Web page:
One year on since its creation, the UK’s new cybersecurity agency is doubling down on efforts to protect the country against future digital attacks
The UK’s National Cyber Security Centre (NCSC) celebrated its first anniversary yesterday, with the group stating its InfoSec experts received 590 “significant” incident reports over the past year.
Coinciding with the group’s anniversary, the NCSC – which was established as the cybersecurity division of UK security body GCHQ in October 2016 – published its first annual review, which shines new light on the work being done to fight cybercrime.
While it acknowledged there is still “much work” to be done, in its first 12 months the organization said it had prevented thousands of attacks and managed hundreds of incidents.
“In our first year, we responded to 590 significant attacks, ranging from attacks on key national institutions like that National Health Service (NHS) and the UK and Scottish Parliaments, through to attacks on large and small businesses and other organizations,” said NCSC chief executive Ciaran Martin.
A cornerstone of the UK government’s National Cyber Security Strategy, the creation of the NCSC brought together previously separate parts of the government, MI5 and GCHQ to create a single lead authority on UK cybersecurity.
In its first year, the group launched the Active Cyber Defence, which it said has prevented thousands of attacks and reduced the average time a phishing site is online from 27 hours to one hour.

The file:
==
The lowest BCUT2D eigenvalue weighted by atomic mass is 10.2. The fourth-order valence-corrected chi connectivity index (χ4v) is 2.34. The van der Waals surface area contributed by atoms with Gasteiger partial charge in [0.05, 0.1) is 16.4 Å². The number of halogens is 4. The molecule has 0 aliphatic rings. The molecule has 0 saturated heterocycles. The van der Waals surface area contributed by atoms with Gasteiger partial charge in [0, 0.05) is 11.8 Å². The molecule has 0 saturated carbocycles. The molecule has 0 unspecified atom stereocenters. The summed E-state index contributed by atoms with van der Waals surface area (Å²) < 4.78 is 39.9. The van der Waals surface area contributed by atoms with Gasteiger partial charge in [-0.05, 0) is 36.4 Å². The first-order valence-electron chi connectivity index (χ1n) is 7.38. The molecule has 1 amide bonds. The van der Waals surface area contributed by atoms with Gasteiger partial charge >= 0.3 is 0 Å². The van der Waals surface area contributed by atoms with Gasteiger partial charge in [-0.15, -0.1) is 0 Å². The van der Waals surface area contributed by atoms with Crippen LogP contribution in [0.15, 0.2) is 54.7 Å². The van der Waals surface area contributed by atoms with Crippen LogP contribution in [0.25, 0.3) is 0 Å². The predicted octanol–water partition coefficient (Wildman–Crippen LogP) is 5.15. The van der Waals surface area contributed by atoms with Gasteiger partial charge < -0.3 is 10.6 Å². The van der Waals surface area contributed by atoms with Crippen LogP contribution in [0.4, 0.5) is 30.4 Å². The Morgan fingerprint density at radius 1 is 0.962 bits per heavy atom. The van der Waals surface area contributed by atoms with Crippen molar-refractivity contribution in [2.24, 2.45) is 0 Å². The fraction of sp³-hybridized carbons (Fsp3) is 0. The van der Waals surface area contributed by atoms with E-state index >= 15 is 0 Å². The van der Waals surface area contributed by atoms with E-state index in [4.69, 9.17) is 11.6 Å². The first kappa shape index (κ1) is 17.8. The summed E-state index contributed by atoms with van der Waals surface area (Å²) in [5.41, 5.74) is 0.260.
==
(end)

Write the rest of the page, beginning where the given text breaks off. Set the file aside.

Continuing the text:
It also produced 200,000 protective items to help secure the communication systems of the country’s armed forces and national security community.
The biggest test of the year for NCSC was leading the UK response to the global WannaCry incident, which hit hundreds of thousands of PCs around the world and affected 47 NHS trusts in May.
The NCSC also cited the cyber attack on UK Parliament over the summer as typical of the incidents that fell within its remit.
“In an increasingly digital world, cyber is playing an ever more important part in our daily lives and in the UK’s approach to security,” said GCHQ director, Jeremy Fleming. “The threats to the UK are evolving rapidly as technology advances. Our response has been to transform to stay ahead of them.”
While the NCSC report takes stock of the organization’s successful first year of operation, the group was quick to underline the ever-growing threats across the UK’s digital landscape.
“Cyber security is crucial to our national security and to our prosperity,” Martin stated. “We’re incredibly proud of what we have achieved in our first year at the National Cyber Security Centre, bringing together some of the best cyber security brains in the country in a single place.
“But the threat remains very real and growing. Further attacks will happen and there is much more for us to do to make the UK the safest place in the world to live and do business online.”